While nothing obliged him to do so, the company owner went as far as setting up a file with the AMF, France's stock market regulator which oversees this type of transaction. Seeking the market regulator stamp is optional, but when issued, it gives guarantees to those buying tokens.

screenshot of the typo that revealed the Air Next scam

The infamous typo that brought the Air Next scam down

compta online

Raising Initial Coin Offering 

Then, on Sept. 30, the AMF issued an alert, by way of a press release, on the risks of fraud associated with the ICO, as it suspected some documents to be forgeries. A few hours before that, Air Next had just brought forward by several days the date of its tokens pre-sale.

For employees of the new company, it was a brutal wake-up call. They quickly understood that they had been duped, that they'd bet on the proverbial house of cards. On the investor side, the CEO didn't get beyond an initial fundraising of 150,000 euros. He was hoping to raise millions, but despite his failure, he didn't lose confidence. Challenged by one of his employees on Telegram, he admitted that "many documents provided were false", that "an error cost the life of this project."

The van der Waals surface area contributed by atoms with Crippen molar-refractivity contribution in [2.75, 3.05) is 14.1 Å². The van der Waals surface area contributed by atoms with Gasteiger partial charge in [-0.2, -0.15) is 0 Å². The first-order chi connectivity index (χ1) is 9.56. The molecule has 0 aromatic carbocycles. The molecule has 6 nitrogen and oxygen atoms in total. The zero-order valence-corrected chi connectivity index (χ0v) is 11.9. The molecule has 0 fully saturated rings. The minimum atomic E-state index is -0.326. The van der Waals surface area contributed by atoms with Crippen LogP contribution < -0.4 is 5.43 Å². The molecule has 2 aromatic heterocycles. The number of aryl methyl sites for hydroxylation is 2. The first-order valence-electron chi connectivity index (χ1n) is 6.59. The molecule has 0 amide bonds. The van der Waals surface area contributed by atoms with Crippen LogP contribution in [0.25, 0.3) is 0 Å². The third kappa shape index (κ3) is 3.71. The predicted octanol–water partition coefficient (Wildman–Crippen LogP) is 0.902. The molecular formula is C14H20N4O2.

What was the "error" he was referring to? A typo in the name of the would-be bank backing the startup. A very small one, at the bottom of the page of the false bank certificate, where the name "Edmond de Rothschild" is misspelled "Edemond".

Finding culprits 

Before the AMF's public alert, websites specializing in crypto-assets had already noted certain inconsistencies. The company had declared a share capital of 1 billion euros, which is an enormous amount. Air Next's CEO also boasted about having discovered bitcoin at a time when only a few geeks knew about cryptocurrency.

Employees and investors filed a complaint. Failing to find the general manager, Julien Leclerc — which might also be a fake name — they started looking for other culprits. They believe that if the Paris Commercial Court hadn't registered the company, no one would have been defrauded.

Beyond the handful of victims, this case is a plea for the implementation of more secure procedures, in an increasingly digital world, particularly following the pandemic. The much touted ICO market is itself a victim, and may find it hard to recover.